By Fiona Walker
WHAT a joy to have a weekend of celebrations, a few days when good news and upbeat stories took over from reports of doom and gloom, when politics, interest rates and price hikes took second place to street parties, patriotic singing and traditions reaching back over the centuries.
This was a weekend that brought together all backgrounds, creeds, and colours, and united people in a celebration that bound Brits together as a nation. Even the typically British weather failed to dampen any spirits.
Despite anticipating a familiarity with the occasion from seeing footage from Queen Elizabeth’s coronation almost 71 years ago, nothing had truly prepared me for the dignity, gravity and sheer magnificence of the crowning of her successor. In the company of others up and down the country and across the entire world, we witnessed the carriage ride from Buckingham Palace to Westminster Abbey, the solemn procession down that long, long aisle, the choirboy’s welcome and the ancient and symbolic ceremony that culminated in the coronation of King Charles III (notre Duc).
I can’t help but wonder what was going through the monarch’s head as he was anointed, hidden from view to all except the Archbishops of Canterbury and York, and the Dean of Westminster. Together they administered the symbolic scented oils, pressed from fruit grown on the Mount of Olives and consecrated in Jerusalem. Among all the pomp and ceremony, it must have been an intensely private and powerful moment and one that bound him spiritually and inextricably to the reigns of all his predecessors stretching back over the centuries. As the screens were removed and the King was once again on view to the public and the cameras, the solemnity of that secluded moment was clearly visible in his expression.
Congratulations must surely go to the Lord President of the Council, Penny Mordaunt, for her epic feat in carrying the Sword of Offering throughout the service, weighing eight pounds and probably feeling far heavier as each minute crawled past. Her face showed none of the colossal effort it must have taken to hold the sword upright and unwavering, and her stoic performance was outstanding.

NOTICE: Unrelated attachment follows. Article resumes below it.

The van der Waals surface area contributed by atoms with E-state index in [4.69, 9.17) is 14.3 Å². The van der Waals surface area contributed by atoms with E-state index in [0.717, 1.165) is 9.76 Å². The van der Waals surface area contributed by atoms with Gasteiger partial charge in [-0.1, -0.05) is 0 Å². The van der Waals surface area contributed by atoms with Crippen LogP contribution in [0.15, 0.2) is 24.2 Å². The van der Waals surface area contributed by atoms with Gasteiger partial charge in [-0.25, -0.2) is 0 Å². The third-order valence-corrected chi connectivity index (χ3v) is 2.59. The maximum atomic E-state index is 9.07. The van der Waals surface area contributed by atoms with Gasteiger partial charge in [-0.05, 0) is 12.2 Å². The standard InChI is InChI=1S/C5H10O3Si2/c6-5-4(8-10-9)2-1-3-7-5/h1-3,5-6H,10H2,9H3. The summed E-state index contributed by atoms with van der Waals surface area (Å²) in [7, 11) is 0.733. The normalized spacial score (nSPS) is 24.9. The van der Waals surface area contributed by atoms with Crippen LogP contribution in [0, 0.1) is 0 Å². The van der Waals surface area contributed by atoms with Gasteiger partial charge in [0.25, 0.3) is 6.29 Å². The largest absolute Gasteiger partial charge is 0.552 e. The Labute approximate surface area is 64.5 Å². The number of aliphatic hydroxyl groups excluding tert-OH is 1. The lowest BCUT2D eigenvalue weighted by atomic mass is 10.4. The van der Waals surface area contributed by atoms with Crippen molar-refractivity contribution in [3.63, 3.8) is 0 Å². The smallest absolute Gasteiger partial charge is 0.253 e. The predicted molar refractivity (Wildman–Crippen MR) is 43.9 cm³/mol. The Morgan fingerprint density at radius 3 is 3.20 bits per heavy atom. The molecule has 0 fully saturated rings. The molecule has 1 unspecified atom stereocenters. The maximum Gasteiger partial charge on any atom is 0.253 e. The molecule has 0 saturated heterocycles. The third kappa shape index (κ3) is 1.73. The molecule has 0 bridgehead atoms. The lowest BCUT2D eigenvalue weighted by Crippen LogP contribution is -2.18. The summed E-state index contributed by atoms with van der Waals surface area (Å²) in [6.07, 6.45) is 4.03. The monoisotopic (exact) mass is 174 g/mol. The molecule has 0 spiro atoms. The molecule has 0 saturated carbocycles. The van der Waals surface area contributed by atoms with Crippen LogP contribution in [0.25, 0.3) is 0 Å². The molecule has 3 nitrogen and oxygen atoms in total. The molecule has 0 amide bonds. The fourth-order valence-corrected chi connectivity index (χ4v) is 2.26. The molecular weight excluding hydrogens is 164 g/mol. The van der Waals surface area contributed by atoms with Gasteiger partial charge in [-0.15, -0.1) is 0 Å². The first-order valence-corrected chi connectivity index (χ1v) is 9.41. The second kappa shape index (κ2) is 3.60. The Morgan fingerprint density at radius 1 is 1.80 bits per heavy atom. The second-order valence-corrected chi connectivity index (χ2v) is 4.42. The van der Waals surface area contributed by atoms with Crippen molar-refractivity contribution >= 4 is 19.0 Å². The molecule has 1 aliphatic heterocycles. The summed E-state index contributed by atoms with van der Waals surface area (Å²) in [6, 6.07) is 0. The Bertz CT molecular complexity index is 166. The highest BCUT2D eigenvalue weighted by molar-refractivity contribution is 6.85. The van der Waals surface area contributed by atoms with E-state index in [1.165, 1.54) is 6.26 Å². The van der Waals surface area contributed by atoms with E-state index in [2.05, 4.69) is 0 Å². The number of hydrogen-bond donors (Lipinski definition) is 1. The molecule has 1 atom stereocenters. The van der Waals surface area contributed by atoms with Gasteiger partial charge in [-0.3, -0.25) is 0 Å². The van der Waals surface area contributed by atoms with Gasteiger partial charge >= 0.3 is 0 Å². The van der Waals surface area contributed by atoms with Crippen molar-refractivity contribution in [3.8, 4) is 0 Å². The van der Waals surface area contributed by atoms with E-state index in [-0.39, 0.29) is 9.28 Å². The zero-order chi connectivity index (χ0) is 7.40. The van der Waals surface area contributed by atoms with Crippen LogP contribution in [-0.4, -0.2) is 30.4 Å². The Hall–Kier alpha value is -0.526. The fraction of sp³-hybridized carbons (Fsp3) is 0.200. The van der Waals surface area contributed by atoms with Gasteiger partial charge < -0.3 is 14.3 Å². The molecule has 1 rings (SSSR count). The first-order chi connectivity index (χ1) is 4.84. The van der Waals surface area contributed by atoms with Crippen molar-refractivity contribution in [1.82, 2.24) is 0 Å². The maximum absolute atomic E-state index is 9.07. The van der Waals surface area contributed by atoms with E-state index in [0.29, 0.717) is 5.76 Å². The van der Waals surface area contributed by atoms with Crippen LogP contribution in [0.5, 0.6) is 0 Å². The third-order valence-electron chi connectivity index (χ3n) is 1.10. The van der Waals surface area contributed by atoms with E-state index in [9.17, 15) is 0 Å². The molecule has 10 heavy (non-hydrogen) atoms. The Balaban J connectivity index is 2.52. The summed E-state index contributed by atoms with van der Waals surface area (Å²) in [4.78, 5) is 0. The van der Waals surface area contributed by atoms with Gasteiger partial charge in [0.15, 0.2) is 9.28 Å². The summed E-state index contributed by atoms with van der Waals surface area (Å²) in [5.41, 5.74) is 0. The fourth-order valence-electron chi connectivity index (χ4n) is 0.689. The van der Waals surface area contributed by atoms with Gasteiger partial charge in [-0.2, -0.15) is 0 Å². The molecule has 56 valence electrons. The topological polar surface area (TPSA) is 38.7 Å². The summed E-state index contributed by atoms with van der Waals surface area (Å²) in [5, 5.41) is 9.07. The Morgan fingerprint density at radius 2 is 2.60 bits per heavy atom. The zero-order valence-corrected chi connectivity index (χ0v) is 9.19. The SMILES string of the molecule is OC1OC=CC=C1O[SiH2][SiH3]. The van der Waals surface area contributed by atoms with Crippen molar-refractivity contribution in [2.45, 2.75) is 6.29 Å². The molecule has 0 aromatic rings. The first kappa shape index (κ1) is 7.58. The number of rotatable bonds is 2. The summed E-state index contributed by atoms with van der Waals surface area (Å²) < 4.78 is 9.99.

Nobody deserved to soak in a hot Radox bath at the end of the day more than Ms Mourdant!
Despite Camilla’s regal performance during the Coronation, I still find it difficult to think of her as Queen Camilla. When Queen Elizabeth gave her blessing last year to the title Queen Consort for the future King’s wife, it seemed the matter was settled. But Charles made it clear that he had other intentions, and Coronation invitations referred simply to ‘Queen Camilla’.
His decision suggests that he has decided to put his own wishes before those of his subjects, unlike his mother who always subjugated her own aspirations for the good of the nation. Still, I am glad he has the woman he loves by his side as he starts the greatest undertaking of his life.
The most majestic lady in the Abbey was surely Queen-in-waiting, Catherine. There’s a woman who knows how to rock the regal look. With her stately robes, natural beauty and upswept hairdo crowned by a glittering headpiece of silver laurel leaves, she outshone the most glamorous guests by a country mile.
There was no nervousness in her dignified walk down the aisle, despite knowing that her three young children were integral to the occasion and had the eyes of the world focused on them. Perhaps some bribery was offered to persuade them all to behave with the decorum required for such an occasion, but whatever the inducement, they all did their grandfather proud.
The crowds lining the Mall and celebrating throughout the weekend showed that Britain is a country that is still proud of its monarchy. Of course, there were protestors, aren’t there always? And some were clearly aggrieved that they were prevented from disrupting an occasion being watched and enjoyed by millions around the world, but their numbers were insubstantial compared to the masses who turned out to show support for their new King.
And after all the pomp and ceremony of Saturday, Sunday’s concert was informal and fun. Lionel Ritchie managed somehow to look like someone wearing a cheap Lionel Ritchie mask that had been left too close to the fire, while Katie Perry, in her gown of glistening gold, resembled nothing more than the toffee penny in a box of Quality Street. Regardless, the concert was diverse, glamorous and entertaining.
Love ’em or hate ’em, the Royals put on a weekend to remember, and our new Carolean era got off to an impressive start.